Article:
GERMANY- German insurers have invested about €5bn, or more than four times previous estimates, in hedge funds in 2004, according to its trade body (GDV), and are now more worried about poor performance than the latest hedge fund scandal.

Ulrich Krueger, head of the investment department at the Berlin-based GDV, told IPE that insurance companies had invested about €5bn, or 0.5% of its €1,000bn of assets, in hedge funds.

Consultant Christian Edelmann of Mercer Oliver Wyman said its February report, ‘The End of the Warm-Up Phase: Is the German Hedge Fund Market Getting Ready?’, included the previous estimates from the GDV that insurers had invested only €1.2bn in the alternatives, while pension funds had invested €2.4bn.

But Krueger said institutions now were more likely to worry about poor hedge funds returns than the being scared off by the scandal-hit Phoenix, which has reportedly lost at least €600m.

“I do not think it the Phoenix_scandal will have any impact on insurance companies and pensionskassen,” he told IPE. He said this was because the financial services regulator (BaFin) had already set high standards for hedge fund investment and investors already thought hedge funds had a “bad reputation,” the GDV expert said, which meant only the more sophisticated institutions with a higher risk tolerance would have committed money to them so soon.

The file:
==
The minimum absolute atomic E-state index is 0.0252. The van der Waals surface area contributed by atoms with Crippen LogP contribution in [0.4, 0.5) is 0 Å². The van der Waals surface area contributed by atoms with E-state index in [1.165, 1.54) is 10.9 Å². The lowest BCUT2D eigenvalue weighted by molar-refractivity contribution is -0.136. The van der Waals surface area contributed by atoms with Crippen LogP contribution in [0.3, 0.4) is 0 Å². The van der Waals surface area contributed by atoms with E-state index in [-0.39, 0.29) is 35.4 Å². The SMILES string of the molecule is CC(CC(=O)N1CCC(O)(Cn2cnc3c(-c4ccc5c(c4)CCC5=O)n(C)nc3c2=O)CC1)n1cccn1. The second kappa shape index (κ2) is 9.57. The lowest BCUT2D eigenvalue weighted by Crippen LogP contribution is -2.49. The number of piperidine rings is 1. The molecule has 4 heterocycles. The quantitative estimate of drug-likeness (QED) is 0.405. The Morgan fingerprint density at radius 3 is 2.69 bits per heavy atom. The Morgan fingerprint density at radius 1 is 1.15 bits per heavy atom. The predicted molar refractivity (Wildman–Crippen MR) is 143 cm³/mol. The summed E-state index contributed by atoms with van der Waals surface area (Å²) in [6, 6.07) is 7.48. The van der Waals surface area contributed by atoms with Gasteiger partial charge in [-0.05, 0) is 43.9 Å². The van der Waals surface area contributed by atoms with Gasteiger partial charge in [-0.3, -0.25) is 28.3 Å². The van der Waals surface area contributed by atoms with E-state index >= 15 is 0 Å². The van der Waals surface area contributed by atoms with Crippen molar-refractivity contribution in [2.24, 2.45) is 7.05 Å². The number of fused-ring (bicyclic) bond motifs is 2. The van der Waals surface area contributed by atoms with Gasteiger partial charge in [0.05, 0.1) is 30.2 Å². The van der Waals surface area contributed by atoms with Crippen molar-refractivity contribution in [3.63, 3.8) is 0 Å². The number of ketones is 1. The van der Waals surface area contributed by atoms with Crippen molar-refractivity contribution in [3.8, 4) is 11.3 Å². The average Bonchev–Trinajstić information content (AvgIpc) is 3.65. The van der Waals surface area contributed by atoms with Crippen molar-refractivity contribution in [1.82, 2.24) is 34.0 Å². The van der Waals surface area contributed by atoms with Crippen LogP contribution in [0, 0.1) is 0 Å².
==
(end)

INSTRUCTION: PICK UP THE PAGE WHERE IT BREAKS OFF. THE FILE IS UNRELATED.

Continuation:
Last week the German financial services regulator (BaFin) instructed Phoenix to stop trading, which effectively blocked its activities, while the police and regional judiciary investigated its accounts on allegations that it had lost at least €600m.

But Krueger said it would take “many long years” before the majority of pension funds and insurance company actually invest up to 5% in hedge funds, which, after last year’s rule change, was the maximum they could allocate.

An analyst said hedge fund investment would take off further if there was a change in the tax regime. However, for investors already committed to the alternatives, the Phoenix scandal would have little impact because they “are generally also prepared to take high risks,” he said.

But hedge fund practitioners thought Phoenix’s suspension could have a negative impact on sentiment. William Glass, partner with the Geneva-based hedge funds provider EIM, which manages $6bn (€4.49bn) mainly for institutional investors, said Phoenix’ accountancy irregularities highlighted the importance of being vigilant.

“I am afraid that there may be some psychological impact,” he said, calling for institutional investors to “do their homework.”

He said that deciding on hedge funds investments takes “much and qualified understanding” but it was worth making an effort. “The only way to keep out of trouble is to implement a strict, rigorous selection process performed by staff who know what to do and how to do it,” Glass said.